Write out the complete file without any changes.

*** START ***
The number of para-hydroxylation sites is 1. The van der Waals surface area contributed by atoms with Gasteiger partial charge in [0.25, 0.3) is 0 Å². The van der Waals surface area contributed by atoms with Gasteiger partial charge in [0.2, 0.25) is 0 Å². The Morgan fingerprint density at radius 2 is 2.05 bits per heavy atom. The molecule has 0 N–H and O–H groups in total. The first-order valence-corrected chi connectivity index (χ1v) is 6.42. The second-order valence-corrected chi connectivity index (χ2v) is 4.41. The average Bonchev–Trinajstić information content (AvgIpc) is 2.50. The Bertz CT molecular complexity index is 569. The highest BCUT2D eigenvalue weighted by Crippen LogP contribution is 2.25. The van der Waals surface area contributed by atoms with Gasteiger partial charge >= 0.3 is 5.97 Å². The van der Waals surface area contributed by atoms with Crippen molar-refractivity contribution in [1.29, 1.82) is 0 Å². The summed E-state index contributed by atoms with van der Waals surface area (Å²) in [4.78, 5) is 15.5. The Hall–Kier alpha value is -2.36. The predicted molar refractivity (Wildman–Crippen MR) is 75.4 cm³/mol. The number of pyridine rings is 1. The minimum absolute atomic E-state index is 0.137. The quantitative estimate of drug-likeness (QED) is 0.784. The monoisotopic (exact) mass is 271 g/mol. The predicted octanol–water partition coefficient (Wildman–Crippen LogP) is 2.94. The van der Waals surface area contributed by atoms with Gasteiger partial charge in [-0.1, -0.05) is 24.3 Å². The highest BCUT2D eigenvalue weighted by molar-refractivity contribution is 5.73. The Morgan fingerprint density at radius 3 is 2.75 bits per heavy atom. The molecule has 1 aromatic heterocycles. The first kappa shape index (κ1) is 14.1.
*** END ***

The number of para-hydroxylation sites is 1. The van der Waals surface area contributed by atoms with Gasteiger partial charge in [0.25, 0.3) is 0 Å². The van der Waals surface area contributed by atoms with Gasteiger partial charge in [0.2, 0.25) is 0 Å². The Morgan fingerprint density at radius 2 is 2.05 bits per heavy atom. The molecule has 0 N–H and O–H groups in total. The first-order valence-corrected chi connectivity index (χ1v) is 6.42. The second-order valence-corrected chi connectivity index (χ2v) is 4.41. The average Bonchev–Trinajstić information content (AvgIpc) is 2.50. The Bertz CT molecular complexity index is 569. The highest BCUT2D eigenvalue weighted by Crippen LogP contribution is 2.25. The van der Waals surface area contributed by atoms with Gasteiger partial charge >= 0.3 is 5.97 Å². The van der Waals surface area contributed by atoms with Crippen molar-refractivity contribution in [1.29, 1.82) is 0 Å². The summed E-state index contributed by atoms with van der Waals surface area (Å²) in [4.78, 5) is 15.5. The Hall–Kier alpha value is -2.36. The predicted molar refractivity (Wildman–Crippen MR) is 75.4 cm³/mol. The number of pyridine rings is 1. The minimum absolute atomic E-state index is 0.137. The quantitative estimate of drug-likeness (QED) is 0.784. The monoisotopic (exact) mass is 271 g/mol. The predicted octanol–water partition coefficient (Wildman–Crippen LogP) is 2.94. The van der Waals surface area contributed by atoms with Gasteiger partial charge in [-0.1, -0.05) is 24.3 Å². The highest BCUT2D eigenvalue weighted by molar-refractivity contribution is 5.73. The Morgan fingerprint density at radius 3 is 2.75 bits per heavy atom. The molecule has 1 aromatic heterocycles. The first kappa shape index (κ1) is 14.1.